Saturday, 26 March 2016

Keith Douglas: 'Mersa'

Mersa Matruh by David Holt. Used under Creative Commons license

MERSA (Keith Douglas)

This blue halfcircle of sea
moving transparently
on sand as pale as salt
was Cleopatra's hotel:

here is a guesthouse built
and broken utterly, since.
An amorous modern prince
lived in this scoured shell.

Now from the skeletal town
the cherry skinned soldiers stroll down
to undress to idle on the white beach.
Up there, the immensely long road goes by

to Tripoli: the wind and dust reach 
the secrets of the whole 
poor town whose masks would still
deceive a passer-by;

faces with sightless doors
for eyes, with cracks like tears
oozing at corners. A dead tank alone
leans where the gossips stood.

I see my feet like stones
underwater. The logical little fish
converge and nip the flesh
imagining I am one of the dead.

                                        [after October 1942]

Apparently it was on this day (26 March) in 1944 that Keith Douglas sent 'Mersa' to Betty Jesse, who was the assistant of Tambimuttu, editor of Poetry (London). Betty Jesse was also one of Douglas's girlfriends, which comes as no surprise to anyone who has read about his complicated love life.

Mersa is Mersa Matruh in Egypt, not far from El Alamein and another key location in the Western Desert Campaign of World War II. It has also been a popular beach resort for a long time. This concise poem seems to describe an out-of-season resort, but details emerge gradually to show that the war has ravaged this town: it is 'skeletal' and 'A dead tank alone/leans where the gossips stood'.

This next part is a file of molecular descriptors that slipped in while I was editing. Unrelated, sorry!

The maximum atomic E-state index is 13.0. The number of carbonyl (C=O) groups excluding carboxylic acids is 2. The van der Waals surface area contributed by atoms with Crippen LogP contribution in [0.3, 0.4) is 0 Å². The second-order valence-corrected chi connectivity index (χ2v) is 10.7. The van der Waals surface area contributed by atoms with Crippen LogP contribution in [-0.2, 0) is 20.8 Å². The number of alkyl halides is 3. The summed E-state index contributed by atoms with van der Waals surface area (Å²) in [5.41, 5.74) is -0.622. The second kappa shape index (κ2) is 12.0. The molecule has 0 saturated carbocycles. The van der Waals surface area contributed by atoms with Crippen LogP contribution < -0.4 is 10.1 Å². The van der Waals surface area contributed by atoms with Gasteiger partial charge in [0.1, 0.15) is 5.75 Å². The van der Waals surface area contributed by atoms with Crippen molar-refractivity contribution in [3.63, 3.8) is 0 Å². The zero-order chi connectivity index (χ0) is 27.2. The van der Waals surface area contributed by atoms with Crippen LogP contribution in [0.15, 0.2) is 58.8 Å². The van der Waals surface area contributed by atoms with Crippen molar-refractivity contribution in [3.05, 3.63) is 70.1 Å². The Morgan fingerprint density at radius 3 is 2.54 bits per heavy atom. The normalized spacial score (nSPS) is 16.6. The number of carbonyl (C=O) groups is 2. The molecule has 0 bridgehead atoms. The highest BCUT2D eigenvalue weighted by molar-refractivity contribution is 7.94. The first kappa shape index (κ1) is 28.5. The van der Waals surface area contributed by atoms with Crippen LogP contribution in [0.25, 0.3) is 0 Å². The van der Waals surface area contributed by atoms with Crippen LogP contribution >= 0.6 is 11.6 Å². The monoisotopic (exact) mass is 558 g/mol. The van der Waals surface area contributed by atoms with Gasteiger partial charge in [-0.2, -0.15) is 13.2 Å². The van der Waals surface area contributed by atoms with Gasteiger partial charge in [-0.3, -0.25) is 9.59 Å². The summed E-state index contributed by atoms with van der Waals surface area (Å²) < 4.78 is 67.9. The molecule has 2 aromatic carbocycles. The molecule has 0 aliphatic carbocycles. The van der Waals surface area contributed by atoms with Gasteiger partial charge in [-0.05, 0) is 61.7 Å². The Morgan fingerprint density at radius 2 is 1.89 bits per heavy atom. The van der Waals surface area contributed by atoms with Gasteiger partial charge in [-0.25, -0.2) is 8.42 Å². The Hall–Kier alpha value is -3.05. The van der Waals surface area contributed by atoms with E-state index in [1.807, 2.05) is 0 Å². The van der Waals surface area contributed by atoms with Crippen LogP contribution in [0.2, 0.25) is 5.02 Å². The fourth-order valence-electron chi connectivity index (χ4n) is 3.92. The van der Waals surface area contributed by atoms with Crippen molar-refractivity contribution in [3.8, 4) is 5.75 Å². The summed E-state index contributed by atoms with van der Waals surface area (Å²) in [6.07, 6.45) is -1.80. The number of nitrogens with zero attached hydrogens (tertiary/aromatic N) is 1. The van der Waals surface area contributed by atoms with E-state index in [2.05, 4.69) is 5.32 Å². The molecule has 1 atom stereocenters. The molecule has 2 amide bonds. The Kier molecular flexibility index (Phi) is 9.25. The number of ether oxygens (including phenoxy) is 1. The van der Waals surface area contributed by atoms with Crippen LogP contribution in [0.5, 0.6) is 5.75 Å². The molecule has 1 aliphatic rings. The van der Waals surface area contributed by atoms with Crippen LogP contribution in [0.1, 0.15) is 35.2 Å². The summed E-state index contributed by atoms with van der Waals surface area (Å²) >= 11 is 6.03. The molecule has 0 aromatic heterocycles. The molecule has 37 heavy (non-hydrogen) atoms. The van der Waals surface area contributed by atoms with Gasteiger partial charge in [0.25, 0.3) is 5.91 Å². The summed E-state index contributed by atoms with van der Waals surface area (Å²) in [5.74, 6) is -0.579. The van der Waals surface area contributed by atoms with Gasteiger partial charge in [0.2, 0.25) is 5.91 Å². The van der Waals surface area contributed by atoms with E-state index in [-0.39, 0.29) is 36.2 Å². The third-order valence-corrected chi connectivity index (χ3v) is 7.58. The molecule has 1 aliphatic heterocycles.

As is sadly so often the case in Douglas's poems, 'Mersa' ends with a portrait of the artist as a dead man. The brilliance of the final stanza is in how much it says with so few words. Douglas sees his feet like 'stones underwater': he is like an ancient statue lost in a Mediterranean harbour, already becoming part of history. The 'logical' fish see him as edible, 'one of the dead'. Douglas is logical, too, but as with the clear water of the port, there is always more beneath the surface.

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